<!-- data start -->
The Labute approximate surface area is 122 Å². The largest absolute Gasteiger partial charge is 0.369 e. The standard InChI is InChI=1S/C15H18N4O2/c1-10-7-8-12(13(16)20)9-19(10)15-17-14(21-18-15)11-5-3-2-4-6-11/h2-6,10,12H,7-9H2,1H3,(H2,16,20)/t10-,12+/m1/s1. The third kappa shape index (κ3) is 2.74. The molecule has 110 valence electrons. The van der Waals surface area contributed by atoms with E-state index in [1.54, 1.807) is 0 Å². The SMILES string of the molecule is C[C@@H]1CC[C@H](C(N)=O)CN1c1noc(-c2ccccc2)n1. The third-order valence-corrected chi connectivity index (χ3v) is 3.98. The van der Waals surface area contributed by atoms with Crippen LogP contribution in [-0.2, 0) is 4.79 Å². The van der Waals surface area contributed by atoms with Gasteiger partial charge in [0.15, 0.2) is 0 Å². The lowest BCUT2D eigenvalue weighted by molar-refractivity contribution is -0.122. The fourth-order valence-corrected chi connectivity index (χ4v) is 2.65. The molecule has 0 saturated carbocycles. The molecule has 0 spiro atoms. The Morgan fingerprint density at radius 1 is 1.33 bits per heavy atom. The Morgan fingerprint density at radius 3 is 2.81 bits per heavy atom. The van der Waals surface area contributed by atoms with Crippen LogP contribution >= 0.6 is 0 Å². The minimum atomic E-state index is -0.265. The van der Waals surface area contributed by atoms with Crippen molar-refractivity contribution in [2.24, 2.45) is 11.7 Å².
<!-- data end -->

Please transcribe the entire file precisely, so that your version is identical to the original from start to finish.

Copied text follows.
The Labute approximate surface area is 122 Å². The largest absolute Gasteiger partial charge is 0.369 e. The standard InChI is InChI=1S/C15H18N4O2/c1-10-7-8-12(13(16)20)9-19(10)15-17-14(21-18-15)11-5-3-2-4-6-11/h2-6,10,12H,7-9H2,1H3,(H2,16,20)/t10-,12+/m1/s1. The third kappa shape index (κ3) is 2.74. The molecule has 110 valence electrons. The van der Waals surface area contributed by atoms with E-state index in [1.54, 1.807) is 0 Å². The SMILES string of the molecule is C[C@@H]1CC[C@H](C(N)=O)CN1c1noc(-c2ccccc2)n1. The third-order valence-corrected chi connectivity index (χ3v) is 3.98. The van der Waals surface area contributed by atoms with Crippen LogP contribution in [-0.2, 0) is 4.79 Å². The van der Waals surface area contributed by atoms with Gasteiger partial charge in [0.15, 0.2) is 0 Å². The lowest BCUT2D eigenvalue weighted by molar-refractivity contribution is -0.122. The fourth-order valence-corrected chi connectivity index (χ4v) is 2.65. The molecule has 0 saturated carbocycles. The molecule has 0 spiro atoms. The Morgan fingerprint density at radius 1 is 1.33 bits per heavy atom. The Morgan fingerprint density at radius 3 is 2.81 bits per heavy atom. The van der Waals surface area contributed by atoms with Crippen LogP contribution >= 0.6 is 0 Å². The minimum atomic E-state index is -0.265. The van der Waals surface area contributed by atoms with Crippen molar-refractivity contribution in [2.24, 2.45) is 11.7 Å².